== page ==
Your child’s eyes should be examined as soon as possible after birth. The frequency of further check-ups will depend on the outcome of that test. Even if the results are normal, visits to an eye hospital must be scheduled before your child begins school, and at least once in two years thereafter, provided his eyes are fine. If problems are detected, the ophthalmologist will tell you how often check-ups should be performed.

Most childhood eye problems can be corrected or cured if diagnosed early on. Also, proper diagnosis of eye-related issues is very important. So, schedule regular appointments for your little one at a reputed eye hospital where there are specialised equipment and ophthalmologists experienced in procedures like laser treatment. This will help set right problems early on and safeguard your child’s eyesight.

4. What are some common eye tests for babies? What are they done for?

The red reflex test tells doctors whether your baby could be having an eye problem.

The pupil reflex test reveals whether her pupils are able to dilate/contract in the absence/presence of light.

Further systematic eye tests reveal, among other things, whether she has age-appropriate skills for:

  • Focussing on objects
  • Following objects moving in various directions with her eyes
  • Coordinating hand–eye movements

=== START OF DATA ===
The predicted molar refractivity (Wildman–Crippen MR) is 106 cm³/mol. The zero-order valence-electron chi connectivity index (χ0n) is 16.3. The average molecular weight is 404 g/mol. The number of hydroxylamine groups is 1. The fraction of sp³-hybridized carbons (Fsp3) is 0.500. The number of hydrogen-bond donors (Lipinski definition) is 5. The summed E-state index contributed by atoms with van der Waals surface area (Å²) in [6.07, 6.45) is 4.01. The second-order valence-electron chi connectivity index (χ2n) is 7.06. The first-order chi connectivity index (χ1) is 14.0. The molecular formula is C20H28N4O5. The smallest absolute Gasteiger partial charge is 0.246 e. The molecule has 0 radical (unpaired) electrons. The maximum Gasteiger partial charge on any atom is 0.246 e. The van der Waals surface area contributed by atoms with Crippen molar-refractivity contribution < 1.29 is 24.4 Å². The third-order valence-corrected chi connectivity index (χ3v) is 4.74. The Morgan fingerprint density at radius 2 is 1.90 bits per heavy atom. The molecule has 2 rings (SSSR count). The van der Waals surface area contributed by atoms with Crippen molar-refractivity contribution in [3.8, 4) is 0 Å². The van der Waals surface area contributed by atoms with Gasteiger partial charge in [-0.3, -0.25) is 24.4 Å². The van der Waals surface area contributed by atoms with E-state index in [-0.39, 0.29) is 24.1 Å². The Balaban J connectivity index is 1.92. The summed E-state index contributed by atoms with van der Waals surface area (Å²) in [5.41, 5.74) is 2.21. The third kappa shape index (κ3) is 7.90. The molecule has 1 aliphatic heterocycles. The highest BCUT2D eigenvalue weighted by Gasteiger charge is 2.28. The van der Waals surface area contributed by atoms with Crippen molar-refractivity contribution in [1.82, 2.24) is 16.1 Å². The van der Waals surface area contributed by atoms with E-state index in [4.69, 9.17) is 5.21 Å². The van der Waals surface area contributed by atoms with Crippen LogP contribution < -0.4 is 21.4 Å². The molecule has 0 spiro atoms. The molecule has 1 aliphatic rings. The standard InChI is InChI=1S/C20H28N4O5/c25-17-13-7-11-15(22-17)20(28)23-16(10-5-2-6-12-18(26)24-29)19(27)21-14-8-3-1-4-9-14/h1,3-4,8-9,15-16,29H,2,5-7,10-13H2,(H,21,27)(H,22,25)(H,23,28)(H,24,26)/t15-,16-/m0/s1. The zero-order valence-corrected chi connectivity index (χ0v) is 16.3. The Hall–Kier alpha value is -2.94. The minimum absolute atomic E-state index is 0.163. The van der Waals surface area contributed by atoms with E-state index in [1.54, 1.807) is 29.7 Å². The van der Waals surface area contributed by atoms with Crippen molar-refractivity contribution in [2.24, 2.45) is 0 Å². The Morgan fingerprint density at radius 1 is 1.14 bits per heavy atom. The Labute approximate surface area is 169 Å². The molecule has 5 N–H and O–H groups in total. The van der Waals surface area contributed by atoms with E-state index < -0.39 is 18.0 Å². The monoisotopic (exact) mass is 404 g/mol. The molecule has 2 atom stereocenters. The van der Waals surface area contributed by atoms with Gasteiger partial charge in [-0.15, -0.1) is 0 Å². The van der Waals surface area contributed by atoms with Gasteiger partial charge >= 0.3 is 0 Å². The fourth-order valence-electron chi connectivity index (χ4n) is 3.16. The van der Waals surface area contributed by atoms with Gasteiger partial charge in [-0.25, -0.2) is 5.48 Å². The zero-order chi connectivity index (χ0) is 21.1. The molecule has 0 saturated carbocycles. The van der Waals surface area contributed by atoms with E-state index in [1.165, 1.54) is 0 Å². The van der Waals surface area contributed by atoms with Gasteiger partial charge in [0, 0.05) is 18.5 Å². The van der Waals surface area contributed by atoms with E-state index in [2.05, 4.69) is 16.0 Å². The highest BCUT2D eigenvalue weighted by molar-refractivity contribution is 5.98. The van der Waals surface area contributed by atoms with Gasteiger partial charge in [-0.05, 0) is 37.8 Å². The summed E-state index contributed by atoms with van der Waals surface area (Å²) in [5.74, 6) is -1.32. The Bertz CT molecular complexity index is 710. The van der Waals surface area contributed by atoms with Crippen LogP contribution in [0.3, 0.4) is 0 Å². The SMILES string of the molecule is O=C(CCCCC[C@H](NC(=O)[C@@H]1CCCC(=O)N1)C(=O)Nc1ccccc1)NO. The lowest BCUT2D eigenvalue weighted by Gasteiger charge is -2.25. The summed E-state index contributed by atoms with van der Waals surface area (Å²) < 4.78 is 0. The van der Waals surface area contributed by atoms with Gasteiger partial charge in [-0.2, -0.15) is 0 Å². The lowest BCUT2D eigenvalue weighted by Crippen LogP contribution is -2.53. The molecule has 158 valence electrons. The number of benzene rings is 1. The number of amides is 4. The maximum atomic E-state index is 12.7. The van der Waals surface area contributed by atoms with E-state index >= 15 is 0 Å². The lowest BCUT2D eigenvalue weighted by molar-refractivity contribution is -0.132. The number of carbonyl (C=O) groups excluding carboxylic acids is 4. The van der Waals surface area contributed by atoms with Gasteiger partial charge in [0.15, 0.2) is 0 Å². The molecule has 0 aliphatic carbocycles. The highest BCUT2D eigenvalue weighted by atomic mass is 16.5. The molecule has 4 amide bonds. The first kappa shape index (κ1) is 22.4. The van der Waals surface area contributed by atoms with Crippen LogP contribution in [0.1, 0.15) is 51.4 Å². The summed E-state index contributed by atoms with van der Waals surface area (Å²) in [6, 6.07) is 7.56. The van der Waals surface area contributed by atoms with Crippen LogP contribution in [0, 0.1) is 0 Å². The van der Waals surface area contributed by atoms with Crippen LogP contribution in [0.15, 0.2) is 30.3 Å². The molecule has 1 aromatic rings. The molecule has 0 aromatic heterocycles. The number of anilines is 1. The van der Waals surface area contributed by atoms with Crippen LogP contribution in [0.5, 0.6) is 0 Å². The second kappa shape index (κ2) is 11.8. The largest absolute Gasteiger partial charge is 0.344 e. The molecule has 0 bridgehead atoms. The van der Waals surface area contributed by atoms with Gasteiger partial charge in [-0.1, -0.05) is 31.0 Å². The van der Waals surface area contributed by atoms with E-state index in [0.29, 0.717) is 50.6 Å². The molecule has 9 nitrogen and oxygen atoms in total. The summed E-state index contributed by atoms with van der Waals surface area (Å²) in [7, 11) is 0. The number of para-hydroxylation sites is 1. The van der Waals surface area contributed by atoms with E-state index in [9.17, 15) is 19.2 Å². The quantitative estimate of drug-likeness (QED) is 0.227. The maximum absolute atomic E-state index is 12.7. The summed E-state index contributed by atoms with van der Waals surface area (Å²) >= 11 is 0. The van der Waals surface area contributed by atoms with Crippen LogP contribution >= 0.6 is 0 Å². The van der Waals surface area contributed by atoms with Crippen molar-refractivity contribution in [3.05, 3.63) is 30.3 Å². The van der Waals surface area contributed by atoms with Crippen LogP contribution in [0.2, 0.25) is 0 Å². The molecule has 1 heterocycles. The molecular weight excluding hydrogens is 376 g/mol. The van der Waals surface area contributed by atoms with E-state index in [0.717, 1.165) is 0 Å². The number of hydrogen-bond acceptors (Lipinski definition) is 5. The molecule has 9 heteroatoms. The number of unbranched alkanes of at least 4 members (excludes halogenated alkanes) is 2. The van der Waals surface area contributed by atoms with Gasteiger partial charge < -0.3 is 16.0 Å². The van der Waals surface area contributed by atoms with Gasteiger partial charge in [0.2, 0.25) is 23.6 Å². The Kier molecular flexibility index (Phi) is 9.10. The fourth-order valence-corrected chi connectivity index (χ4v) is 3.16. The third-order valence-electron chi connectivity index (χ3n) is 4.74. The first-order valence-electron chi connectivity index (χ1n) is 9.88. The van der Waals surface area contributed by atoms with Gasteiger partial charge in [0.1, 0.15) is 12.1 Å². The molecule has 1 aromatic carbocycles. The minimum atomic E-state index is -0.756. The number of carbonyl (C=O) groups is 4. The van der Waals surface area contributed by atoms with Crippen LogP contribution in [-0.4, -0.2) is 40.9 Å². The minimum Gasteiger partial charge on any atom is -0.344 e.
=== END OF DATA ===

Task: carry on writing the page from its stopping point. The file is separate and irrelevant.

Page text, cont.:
• Recognising colours
  • Eye tracking or moving the eye in a fixed path
  • Eye teaming or the ability to move both the eyes along a line

5. What are the different routine vision tests?

At an eye hospital, doctors will check your child’s vision acuity (sharpness of eyesight) at varying distances. They will look for problems like myopia (near-sightedness), hyperopia (far-sightedness), astigmatism, squint and lazy eye. They will do tests to find out how well your child’s eyes work together to provide depth of vision. They will also screen your child for rare problems like childhood cataract and glaucoma.

6. What are the advantages of regular eye tests?

If your child has a vision problem, corrective glasses will be prescribed. Regular tests will tell the doctor whether the power of the glasses requires a change or not. Ophthalmologists may also prescribe eye exercises and provide eye care tips for both prevention and correction of problems. Regular visits to the eye hospital enable doctors to evaluate the success of these efforts.

If you have a family history of eye defects, like amblyopia (lazy eye) or strabismus (squint), regular tests are essential for your child.

Without systematic eye tests, problems may go undetected until it is too late. This may affect your child’s overall development, including academic progress, and ultimately, her safety. Doctors at eye hospitals can diagnose problems that may arise even as your child’s eyes are developing, and take appropriate action.

7. When should I take my child to an eye hospital?

If your child complains of frequent headaches or that he cannot see clearly, or if his teachers report learning-related issues, he may be having eye problems or eye defects. Sometimes, your child may even exhibit symptoms of eye diseases or eye infections. In all these cases, it is best to plan a visit to the eye hospital and fix up an appointment immediately.